A wayward tribute to Alice Munro... and Raymond E. Feist.
Electricity gone down from Flower Road to Davenport. No internet on a Sunday. Peace.
Yesterday’s swimming is still in me, in my shoulders and hair. Clifton 3 ½ beach with A. We splash out to the rock, but are too cautious to jump off it, slide back into the water over the barnacles. We run into Anna, Jemma and their friends, in knitted swimwear and dungarees. ‘Mary’s daughters’, says A., ‘They march to the sound of their own djembe.’ The beach is packed: the real girls thread their way between the incorrigible babes, looking for a place. Today the wind has stopped entirely and I want to go back. But she is having lunch with her grandparents and I know that a swim that perfect comes only once a year.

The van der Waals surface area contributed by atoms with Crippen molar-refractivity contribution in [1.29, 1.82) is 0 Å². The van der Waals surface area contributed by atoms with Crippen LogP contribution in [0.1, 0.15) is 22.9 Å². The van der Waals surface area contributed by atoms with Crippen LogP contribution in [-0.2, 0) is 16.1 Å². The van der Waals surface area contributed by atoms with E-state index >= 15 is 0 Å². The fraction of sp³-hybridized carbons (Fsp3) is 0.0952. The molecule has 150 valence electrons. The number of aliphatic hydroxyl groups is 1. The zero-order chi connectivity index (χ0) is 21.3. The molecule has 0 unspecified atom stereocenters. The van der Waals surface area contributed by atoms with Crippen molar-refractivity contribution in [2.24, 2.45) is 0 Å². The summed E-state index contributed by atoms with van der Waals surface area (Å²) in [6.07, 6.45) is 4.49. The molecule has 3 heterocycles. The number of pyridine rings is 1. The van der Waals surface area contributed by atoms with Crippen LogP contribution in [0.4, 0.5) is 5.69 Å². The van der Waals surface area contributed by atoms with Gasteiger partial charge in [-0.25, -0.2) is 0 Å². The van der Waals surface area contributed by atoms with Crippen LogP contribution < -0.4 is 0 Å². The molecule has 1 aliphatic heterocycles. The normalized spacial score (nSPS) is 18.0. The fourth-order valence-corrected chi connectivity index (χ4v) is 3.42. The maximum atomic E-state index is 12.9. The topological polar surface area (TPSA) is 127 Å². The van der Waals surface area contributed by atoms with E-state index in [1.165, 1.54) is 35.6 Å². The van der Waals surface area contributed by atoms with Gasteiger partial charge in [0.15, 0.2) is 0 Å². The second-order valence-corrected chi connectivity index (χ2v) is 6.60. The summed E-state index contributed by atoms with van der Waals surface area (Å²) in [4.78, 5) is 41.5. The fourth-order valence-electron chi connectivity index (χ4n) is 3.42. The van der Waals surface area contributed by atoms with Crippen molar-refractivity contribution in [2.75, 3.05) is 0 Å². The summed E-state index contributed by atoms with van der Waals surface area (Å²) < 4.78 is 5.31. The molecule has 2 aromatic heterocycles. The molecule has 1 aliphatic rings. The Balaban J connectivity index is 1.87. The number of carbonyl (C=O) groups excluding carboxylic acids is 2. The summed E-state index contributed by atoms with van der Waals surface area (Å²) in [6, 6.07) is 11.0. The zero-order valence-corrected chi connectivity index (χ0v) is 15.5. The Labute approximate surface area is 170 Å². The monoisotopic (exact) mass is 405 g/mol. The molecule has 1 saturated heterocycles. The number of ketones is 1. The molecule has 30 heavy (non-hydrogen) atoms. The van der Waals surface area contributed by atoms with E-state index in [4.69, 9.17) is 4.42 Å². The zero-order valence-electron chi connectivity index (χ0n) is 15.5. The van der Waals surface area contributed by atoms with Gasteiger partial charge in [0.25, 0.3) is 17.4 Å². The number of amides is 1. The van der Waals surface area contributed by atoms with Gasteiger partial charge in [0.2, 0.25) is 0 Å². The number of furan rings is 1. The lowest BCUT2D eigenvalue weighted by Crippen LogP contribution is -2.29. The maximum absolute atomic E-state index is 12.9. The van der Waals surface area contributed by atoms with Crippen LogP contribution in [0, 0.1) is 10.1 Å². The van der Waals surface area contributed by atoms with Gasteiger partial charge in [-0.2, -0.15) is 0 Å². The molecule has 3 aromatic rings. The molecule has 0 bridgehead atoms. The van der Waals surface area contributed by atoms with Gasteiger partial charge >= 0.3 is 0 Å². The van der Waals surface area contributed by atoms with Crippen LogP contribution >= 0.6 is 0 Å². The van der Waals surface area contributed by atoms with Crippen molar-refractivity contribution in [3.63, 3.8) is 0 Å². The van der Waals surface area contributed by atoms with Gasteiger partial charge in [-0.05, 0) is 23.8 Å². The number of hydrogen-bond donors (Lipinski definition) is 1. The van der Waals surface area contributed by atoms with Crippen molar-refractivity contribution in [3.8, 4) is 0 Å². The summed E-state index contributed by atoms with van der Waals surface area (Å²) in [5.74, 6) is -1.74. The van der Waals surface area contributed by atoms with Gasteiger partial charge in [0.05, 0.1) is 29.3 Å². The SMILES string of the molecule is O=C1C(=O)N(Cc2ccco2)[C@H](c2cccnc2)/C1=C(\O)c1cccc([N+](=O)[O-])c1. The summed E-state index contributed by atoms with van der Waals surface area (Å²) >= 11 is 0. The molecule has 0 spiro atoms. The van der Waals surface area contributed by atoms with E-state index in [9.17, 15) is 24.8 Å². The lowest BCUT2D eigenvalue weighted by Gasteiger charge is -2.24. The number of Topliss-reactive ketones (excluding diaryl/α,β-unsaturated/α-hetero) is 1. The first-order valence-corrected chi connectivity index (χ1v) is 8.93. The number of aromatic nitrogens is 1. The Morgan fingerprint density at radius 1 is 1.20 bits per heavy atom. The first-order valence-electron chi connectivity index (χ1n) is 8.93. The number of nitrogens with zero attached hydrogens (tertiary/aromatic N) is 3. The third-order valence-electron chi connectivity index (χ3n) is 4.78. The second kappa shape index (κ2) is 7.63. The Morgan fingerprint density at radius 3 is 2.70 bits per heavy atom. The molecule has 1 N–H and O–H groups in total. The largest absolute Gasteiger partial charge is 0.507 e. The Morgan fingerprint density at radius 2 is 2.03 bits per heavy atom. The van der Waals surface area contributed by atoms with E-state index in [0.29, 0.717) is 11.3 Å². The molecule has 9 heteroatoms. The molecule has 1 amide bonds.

Reluctant to start work over the last weeks: lazy, a little depressed. To remedy it I try to break all routines, to force the days into new shapes. Sitting in a Turkish steam room in mid-afternoon. Shopping for shirts with D. at 9am, when the Waterfront is deserted. We have fish and chips at 11am and he says the harbour scene reminds him of the Canadian island where he grew up. Not the motorized pirate boat pulling out with the tourists, but the cranes and industrial mess behind. I ask if he is proud of Alice Munro and the Nobel.